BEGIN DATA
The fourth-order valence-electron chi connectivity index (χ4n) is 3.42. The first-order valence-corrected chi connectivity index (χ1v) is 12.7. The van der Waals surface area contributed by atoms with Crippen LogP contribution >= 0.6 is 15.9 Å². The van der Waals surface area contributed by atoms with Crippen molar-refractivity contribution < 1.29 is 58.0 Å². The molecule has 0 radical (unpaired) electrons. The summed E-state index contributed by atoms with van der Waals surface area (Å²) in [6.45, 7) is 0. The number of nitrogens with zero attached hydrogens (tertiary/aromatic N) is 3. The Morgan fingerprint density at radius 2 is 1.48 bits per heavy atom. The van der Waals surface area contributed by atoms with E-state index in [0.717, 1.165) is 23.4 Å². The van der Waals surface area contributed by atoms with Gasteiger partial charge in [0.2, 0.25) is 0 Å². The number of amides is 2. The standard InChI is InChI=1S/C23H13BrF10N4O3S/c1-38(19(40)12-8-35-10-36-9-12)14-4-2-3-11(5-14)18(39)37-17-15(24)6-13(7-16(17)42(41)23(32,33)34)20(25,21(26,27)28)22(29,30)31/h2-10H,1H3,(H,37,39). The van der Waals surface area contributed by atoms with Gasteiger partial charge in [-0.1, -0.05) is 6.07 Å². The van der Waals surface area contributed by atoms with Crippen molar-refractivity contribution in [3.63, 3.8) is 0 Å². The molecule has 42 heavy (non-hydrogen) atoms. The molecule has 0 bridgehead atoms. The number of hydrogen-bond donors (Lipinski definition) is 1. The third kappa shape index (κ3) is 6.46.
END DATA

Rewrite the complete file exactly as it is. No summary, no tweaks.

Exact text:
The fourth-order valence-electron chi connectivity index (χ4n) is 3.42. The first-order valence-corrected chi connectivity index (χ1v) is 12.7. The van der Waals surface area contributed by atoms with Crippen LogP contribution >= 0.6 is 15.9 Å². The van der Waals surface area contributed by atoms with Crippen molar-refractivity contribution < 1.29 is 58.0 Å². The molecule has 0 radical (unpaired) electrons. The summed E-state index contributed by atoms with van der Waals surface area (Å²) in [6.45, 7) is 0. The number of nitrogens with zero attached hydrogens (tertiary/aromatic N) is 3. The Morgan fingerprint density at radius 2 is 1.48 bits per heavy atom. The van der Waals surface area contributed by atoms with E-state index in [0.717, 1.165) is 23.4 Å². The van der Waals surface area contributed by atoms with Gasteiger partial charge in [0.2, 0.25) is 0 Å². The number of amides is 2. The standard InChI is InChI=1S/C23H13BrF10N4O3S/c1-38(19(40)12-8-35-10-36-9-12)14-4-2-3-11(5-14)18(39)37-17-15(24)6-13(7-16(17)42(41)23(32,33)34)20(25,21(26,27)28)22(29,30)31/h2-10H,1H3,(H,37,39). The van der Waals surface area contributed by atoms with Gasteiger partial charge in [-0.1, -0.05) is 6.07 Å². The van der Waals surface area contributed by atoms with Crippen molar-refractivity contribution in [3.63, 3.8) is 0 Å². The molecule has 42 heavy (non-hydrogen) atoms. The molecule has 0 bridgehead atoms. The number of hydrogen-bond donors (Lipinski definition) is 1. The third kappa shape index (κ3) is 6.46.